IT, the only chance?
While IT is an important part of every country's economy, in Slovakia it is seen as the key to increasing overall economic competitivess and reducing the development gap with richer western economies.
Gabriel Fedorko, technical director of Microsoft Slovakia, called on the future Slovak cabinet to stress digital literacy at all levels of the country's education system.
"This is something that can really create an advantage for Slovakia. After the country passes through the stage of building the car industry in Slovakia, the next stage will be building a knowledge-based economy, which will require a much higher added value," Fedorko said.
Miroslav Littmann, trade director of Orga Trade, added that there was much work to be done towards the second aim. "The gap between Slovakia and the EU is narrowing in terms of the number of computer literates and Internet users, but it is still behind."
According to Václav Klein, managing director of Ness Slovakia, apart from the education system the new government should try to cut the state administration burden on business people and citizens. "This mainly concerns support for e-government services, communications, making electronic and hard copy documents equal, and others things," he said.
Jana Ohrablová, PR and marketing manager of Anasoft APR stressed the need for laws to simplify the use of electronic documents in the state administration.
Slovak IT sector after four years
EU membership allowed Slovak IT firms to operate within a space that was highly competitive and several times larger than the Slovak market, creating both challenges and new opportunities.
"On the one hand, competition in Slovakia is growing, and the number of foreign IT players in Slovakia is increasing, while on the other hand Slovak players now also have an opportunity to be active on foreign markets," Fedorko of Microsoft said.
During the last four years Slovak customers demanding IT services became more mature and they consider IT as not a goal but a tool for fulfilling their business intentions, Klein of Ness Slovakia remarked.
Ohrablová from Anasoft APR said that the growing interdependence between businesses and IT firms was an important milestone that had been reached during the last several years. "IT departments and suppliers must understand the business of their customers and offer solutions that clearly support their businesses. This is an asset, but it also puts totally different requirements on business models and human resources."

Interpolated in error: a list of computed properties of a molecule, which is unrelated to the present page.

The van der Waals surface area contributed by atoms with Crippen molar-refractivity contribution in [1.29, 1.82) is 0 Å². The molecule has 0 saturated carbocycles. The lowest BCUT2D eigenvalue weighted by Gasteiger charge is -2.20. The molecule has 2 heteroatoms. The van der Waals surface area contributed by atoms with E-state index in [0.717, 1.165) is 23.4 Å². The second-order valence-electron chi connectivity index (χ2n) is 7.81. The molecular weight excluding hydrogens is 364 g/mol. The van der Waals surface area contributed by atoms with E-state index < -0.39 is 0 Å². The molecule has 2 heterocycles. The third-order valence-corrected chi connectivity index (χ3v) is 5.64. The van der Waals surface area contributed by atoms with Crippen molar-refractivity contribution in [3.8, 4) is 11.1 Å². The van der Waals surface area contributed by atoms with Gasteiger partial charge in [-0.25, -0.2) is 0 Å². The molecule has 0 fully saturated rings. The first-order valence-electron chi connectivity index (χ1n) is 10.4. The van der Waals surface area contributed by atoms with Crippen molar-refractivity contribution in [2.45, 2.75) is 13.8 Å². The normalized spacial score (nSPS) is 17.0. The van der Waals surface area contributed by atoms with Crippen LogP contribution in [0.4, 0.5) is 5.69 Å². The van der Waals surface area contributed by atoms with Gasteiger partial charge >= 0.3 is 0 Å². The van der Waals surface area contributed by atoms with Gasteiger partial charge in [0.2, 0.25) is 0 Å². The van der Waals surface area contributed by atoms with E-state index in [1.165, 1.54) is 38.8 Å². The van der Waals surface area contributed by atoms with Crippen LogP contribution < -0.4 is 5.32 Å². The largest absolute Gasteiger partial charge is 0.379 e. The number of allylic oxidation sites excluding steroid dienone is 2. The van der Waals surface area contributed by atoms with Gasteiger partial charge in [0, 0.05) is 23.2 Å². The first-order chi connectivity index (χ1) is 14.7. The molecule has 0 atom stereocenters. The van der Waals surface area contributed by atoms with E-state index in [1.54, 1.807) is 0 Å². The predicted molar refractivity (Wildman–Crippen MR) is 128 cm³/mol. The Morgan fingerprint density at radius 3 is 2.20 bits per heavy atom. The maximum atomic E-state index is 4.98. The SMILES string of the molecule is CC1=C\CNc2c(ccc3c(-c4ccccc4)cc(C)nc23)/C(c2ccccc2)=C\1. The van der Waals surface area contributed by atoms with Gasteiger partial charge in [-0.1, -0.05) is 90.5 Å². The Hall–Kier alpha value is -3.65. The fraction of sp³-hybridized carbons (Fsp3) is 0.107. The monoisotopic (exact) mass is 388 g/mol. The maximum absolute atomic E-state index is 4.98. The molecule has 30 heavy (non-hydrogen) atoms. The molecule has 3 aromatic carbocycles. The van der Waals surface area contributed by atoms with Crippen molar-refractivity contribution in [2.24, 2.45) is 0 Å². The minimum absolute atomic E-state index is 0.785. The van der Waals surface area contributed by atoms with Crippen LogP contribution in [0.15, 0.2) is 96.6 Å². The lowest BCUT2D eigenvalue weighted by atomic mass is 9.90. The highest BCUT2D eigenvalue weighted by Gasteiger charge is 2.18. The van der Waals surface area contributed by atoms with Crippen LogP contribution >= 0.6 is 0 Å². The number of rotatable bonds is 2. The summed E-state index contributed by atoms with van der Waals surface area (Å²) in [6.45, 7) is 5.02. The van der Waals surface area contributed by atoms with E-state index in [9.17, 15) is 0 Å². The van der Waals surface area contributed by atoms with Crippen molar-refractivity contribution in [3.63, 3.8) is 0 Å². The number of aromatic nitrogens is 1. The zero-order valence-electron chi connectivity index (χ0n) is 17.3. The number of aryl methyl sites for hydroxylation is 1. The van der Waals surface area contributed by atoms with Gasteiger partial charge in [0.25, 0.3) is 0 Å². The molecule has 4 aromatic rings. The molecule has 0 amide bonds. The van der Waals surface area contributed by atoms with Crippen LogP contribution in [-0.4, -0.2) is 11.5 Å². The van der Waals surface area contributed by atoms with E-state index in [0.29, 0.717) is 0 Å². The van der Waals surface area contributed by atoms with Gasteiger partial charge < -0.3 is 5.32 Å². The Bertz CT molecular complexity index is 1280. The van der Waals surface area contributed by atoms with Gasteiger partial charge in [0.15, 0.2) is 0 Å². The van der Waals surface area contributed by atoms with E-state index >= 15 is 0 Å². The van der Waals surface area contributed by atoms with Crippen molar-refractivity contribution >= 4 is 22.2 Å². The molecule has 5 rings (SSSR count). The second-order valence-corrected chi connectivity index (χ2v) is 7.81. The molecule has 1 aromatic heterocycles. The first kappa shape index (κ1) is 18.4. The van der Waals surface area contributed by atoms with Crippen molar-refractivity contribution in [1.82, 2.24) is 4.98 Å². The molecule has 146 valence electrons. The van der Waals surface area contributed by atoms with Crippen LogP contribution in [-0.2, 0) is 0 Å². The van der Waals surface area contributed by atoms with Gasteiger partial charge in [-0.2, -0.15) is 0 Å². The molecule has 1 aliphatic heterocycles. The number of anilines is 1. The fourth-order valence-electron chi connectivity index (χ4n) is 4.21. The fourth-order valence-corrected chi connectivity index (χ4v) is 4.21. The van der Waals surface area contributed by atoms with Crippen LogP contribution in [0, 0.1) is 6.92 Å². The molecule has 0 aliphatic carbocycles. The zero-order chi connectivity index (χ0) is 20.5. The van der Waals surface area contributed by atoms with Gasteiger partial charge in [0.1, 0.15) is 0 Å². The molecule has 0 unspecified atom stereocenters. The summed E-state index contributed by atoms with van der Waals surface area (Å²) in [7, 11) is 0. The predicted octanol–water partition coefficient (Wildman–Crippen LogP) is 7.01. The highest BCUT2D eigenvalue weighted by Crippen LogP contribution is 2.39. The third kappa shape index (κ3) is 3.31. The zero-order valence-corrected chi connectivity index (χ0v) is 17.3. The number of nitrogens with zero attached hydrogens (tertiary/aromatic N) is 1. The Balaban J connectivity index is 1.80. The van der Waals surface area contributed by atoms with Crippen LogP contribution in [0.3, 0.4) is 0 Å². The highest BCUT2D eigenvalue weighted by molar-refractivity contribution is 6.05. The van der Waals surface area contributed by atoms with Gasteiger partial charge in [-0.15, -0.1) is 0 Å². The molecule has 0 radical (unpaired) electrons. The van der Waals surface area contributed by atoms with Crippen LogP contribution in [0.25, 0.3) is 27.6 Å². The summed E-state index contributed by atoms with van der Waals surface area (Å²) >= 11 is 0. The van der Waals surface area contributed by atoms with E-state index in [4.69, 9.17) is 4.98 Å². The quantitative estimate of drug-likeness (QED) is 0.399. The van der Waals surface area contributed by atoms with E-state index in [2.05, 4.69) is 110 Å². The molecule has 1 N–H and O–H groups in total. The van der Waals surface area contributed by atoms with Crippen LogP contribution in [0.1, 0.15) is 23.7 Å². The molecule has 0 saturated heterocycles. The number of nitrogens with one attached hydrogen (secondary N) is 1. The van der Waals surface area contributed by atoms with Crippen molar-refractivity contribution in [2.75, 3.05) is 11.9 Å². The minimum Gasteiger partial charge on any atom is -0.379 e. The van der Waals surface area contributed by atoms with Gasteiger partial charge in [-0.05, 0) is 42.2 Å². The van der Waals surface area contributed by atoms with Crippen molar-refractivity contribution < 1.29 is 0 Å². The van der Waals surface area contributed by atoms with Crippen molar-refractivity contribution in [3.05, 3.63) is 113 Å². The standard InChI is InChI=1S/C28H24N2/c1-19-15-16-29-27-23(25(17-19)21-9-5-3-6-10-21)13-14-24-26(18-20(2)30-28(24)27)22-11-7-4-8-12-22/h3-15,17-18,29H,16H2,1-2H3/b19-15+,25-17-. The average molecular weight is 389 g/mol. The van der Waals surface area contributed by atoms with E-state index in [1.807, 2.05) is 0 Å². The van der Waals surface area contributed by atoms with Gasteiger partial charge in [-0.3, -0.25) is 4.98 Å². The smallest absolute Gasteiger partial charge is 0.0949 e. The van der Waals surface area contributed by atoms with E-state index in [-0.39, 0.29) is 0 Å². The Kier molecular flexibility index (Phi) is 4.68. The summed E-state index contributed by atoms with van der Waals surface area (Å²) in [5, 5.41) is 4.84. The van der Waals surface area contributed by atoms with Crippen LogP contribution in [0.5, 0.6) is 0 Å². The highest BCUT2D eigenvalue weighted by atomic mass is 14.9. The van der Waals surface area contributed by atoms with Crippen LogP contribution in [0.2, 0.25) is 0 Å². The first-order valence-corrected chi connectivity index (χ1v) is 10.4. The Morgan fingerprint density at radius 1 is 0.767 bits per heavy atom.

Companies of all sizes and types need to be able to respond quickly and intelligently to unexpected demands from their customers, market opportunities, and external threads, said Boris Kekeši, the CEO of IBM Slovensko.
Fedorko added that much had been done to increase awareness of the need for security in IT, "such as in the education of users who are now realizing the importance of security in an open digital space. Much has been done also in the development of new technologies".
On-line services with high share of browsing technologies that search for interesting on-line content are a new trend in the Slovak IT sector. The goal is to provide better services for users who need IT not only for basic communications but also for more sophisticated purposes.
During the past four years, a decentralisation process reduced the number of strong players on the market, although this was a global rather than a purely Slovak trend.
Indeed, Slovak firms are beginning to realise how small Slovakia is, and to turn their attention to Europe, Fedorko of Microsoft Slovakia said. Firms have responded to the situation by choosing different commercial strategies, such as joining a large European or global partner, or focusing on a different customer segment.
Slovak IT firms must also recover from the fact that they are no longer able to compete with India on prices of off-shore projects, Ohrablová from Anasoft APR said.
Local IT firms are capable of providing solutions for the domestic market, but when it comes to the global market, Slovak IT professionals can only compete if they are part of one of the global IT firms.
"Slovak companies alone will probably never be able to compete on an equal footing with global firms. As soon as a smaller firm with that potential appears, it is swallowed up by one of the big players," Ohrablová said.
"Competition between Slovak and international firms occurs at the regional level, where Slovak firms are able to offer valuable know-how."
Littmann of Orga Trade added that many Slovak IT firms lack the language skills for fluent communications and negotiations with foreign partners. "However, because of the cultural and language barriers here, many foreign firms would not be successful [on the Slovak market] without Slovak firms."
Demand for IT specialists in Slovakia is also greater than the supply. Many talented IT professionals have already left Slovakia for better incomes abroad.
"There is certainly a lack of IT experts in Slovakia," Ohrablová said. "It's a global trend, and countries with lower incomes are worse off than those with stronger economies."
According to Fedorko, another reason for the supply shortfall is that many foreign firms came to Slovakia during the past four years, setting up service centres and production operations that took a large chunk out of the supply of IT professionals.
"Sometimes, it really is a problem to find quality IT people, mainly in Bratislava and western Slovakia," he said.
However, the fact that the education system in Slovakia is slow to respond to the market need for more skilled IT employees, or to the requirements of building an information-based society in general, could pose a greater problem.
"The problem is that we have the potential in our people, but the education system is not responding to the situation," Fedorko said.